|Title||Functional Brain Connectivity during Multiple Motor Imagery Tasks in Spinal Cord Injury.|
|Publication Type||Journal Article|
|Year of Publication||2018|
|Authors||Athanasiou, Alkinoos, Terzopoulos Nikos, Pandria Niki, Xygonakis Ioannis, Foroglou Nicolas, Polyzoidis Konstantinos, and Bamidis Panagiotis|
|Keywords||Adult, Aged, Brain, Electroencephalography, Female, Functional Neuroimaging, Humans, Imagination, Male, Middle Aged, Nerve Net, Neuronal Plasticity, Psychomotor Performance, Spinal Cord Injuries|
Reciprocal communication of the central and peripheral nervous systems is compromised during spinal cord injury due to neurotrauma of ascending and descending pathways. Changes in brain organization after spinal cord injury have been associated with differences in prognosis. Changes in functional connectivity may also serve as injury biomarkers. Most studies on functional connectivity have focused on chronic complete injury or resting-state condition. In our study, ten right-handed patients with incomplete spinal cord injury and ten age- and gender-matched healthy controls performed multiple visual motor imagery tasks of upper extremities and walking under high-resolution electroencephalography recording. Directed transfer function was used to study connectivity at the cortical source space between sensorimotor nodes. Chronic disruption of reciprocal communication in incomplete injury could result in permanent significant decrease of connectivity in a subset of the sensorimotor network, regardless of positive or negative neurological outcome. Cingulate motor areas consistently contributed the larger outflow (right) and received the higher inflow (left) among all nodes, across all motor imagery categories, in both groups. Injured subjects had higher outflow from left cingulate than healthy subjects and higher inflow in right cingulate than healthy subjects. Alpha networks were less dense, showing less integration and more segregation than beta networks. Spinal cord injury patients showed signs of increased local processing as adaptive mechanism. This trial is registered with NCT02443558.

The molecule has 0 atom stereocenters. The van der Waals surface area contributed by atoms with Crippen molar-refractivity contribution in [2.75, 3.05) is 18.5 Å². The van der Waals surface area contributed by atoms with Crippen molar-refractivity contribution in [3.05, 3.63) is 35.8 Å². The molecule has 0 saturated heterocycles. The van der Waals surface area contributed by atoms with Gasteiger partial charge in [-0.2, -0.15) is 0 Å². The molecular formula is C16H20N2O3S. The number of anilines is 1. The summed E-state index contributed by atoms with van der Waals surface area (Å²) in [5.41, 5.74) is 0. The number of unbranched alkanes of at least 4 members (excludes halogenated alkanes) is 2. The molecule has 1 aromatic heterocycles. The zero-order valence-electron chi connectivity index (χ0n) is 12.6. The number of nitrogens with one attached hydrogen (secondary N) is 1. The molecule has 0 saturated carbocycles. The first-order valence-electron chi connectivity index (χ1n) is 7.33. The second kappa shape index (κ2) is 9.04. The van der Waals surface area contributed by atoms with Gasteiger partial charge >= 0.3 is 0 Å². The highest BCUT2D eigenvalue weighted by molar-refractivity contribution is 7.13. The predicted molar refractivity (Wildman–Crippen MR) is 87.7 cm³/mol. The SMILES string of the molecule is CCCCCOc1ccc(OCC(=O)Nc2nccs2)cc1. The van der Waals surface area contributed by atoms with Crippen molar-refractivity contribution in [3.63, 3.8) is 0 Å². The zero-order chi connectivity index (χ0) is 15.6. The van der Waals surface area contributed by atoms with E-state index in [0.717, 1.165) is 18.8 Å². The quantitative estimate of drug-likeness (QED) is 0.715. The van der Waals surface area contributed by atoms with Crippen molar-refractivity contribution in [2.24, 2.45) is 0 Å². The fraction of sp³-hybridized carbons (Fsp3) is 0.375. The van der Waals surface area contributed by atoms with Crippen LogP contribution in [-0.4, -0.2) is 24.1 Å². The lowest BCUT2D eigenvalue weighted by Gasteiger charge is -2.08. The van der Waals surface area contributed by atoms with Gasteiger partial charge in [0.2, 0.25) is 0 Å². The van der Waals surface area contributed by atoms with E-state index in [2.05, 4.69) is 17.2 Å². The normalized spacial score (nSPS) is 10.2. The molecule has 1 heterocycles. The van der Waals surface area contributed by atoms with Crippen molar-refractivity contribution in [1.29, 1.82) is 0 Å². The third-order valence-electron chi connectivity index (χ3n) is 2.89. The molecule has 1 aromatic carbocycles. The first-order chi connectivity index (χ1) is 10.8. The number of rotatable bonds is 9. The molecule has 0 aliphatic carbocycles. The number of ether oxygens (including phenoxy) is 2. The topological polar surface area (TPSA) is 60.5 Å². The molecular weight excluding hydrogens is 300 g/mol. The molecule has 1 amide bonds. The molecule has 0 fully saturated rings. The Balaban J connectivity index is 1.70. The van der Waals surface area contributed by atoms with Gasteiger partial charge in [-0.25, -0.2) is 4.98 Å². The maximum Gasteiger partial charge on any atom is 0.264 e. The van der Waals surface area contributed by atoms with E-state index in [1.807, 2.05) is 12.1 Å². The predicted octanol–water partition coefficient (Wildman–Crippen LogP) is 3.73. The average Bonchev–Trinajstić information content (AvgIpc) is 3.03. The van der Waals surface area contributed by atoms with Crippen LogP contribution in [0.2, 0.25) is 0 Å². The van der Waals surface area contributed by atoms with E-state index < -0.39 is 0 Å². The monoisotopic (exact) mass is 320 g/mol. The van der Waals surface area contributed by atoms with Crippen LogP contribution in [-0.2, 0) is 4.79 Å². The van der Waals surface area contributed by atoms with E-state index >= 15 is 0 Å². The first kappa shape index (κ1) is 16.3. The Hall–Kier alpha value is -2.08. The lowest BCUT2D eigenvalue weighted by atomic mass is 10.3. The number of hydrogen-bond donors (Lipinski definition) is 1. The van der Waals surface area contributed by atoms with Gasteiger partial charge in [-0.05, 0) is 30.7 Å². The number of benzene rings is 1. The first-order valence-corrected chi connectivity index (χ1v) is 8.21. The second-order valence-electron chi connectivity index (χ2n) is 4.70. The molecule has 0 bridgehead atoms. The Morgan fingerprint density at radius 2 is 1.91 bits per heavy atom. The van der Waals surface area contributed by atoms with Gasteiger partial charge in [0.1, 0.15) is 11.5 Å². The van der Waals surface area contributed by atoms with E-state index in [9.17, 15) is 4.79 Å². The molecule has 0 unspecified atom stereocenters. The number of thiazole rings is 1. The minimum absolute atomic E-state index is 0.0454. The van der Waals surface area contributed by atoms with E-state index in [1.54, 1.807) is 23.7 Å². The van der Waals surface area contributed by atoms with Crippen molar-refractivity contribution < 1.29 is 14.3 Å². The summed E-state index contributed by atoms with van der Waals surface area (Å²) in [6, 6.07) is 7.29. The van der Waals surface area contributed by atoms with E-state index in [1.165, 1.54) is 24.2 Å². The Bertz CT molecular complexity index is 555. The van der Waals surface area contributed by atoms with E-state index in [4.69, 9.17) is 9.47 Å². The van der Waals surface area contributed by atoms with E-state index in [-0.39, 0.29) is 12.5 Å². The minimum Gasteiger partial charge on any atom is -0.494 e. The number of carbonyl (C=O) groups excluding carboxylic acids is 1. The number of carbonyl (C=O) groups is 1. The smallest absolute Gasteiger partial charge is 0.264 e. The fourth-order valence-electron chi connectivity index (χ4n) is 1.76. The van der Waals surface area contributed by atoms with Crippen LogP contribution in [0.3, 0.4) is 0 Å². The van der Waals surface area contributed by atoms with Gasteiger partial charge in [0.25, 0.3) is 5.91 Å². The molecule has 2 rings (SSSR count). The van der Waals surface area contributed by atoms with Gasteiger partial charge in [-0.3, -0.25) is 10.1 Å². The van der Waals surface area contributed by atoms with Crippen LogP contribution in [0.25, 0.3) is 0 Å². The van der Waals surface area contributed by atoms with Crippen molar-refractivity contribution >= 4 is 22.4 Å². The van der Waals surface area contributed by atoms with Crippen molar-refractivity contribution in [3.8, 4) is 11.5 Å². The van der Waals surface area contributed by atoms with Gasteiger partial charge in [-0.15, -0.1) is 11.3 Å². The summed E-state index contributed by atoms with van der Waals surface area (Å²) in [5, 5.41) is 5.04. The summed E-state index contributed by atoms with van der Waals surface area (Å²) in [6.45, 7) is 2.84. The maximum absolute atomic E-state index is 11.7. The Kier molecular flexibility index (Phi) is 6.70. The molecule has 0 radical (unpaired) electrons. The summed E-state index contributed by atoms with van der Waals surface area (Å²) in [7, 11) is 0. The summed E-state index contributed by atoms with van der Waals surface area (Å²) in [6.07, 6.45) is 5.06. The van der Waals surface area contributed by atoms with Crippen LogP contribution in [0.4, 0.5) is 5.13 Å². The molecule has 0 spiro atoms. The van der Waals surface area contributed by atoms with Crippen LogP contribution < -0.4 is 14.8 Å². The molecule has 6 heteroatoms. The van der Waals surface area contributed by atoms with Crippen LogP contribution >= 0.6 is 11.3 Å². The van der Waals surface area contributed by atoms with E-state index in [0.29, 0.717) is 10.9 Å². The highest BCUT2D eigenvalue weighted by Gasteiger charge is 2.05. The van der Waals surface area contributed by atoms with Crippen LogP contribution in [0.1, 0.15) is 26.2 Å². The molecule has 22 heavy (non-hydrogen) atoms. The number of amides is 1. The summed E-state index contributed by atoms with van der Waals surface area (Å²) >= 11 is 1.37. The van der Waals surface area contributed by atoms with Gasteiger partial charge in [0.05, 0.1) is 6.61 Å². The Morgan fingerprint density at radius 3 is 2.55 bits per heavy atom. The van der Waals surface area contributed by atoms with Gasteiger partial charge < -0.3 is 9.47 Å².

|Alternate Journal||Neural Plast.|
|PubMed Central ID||PMC5954936|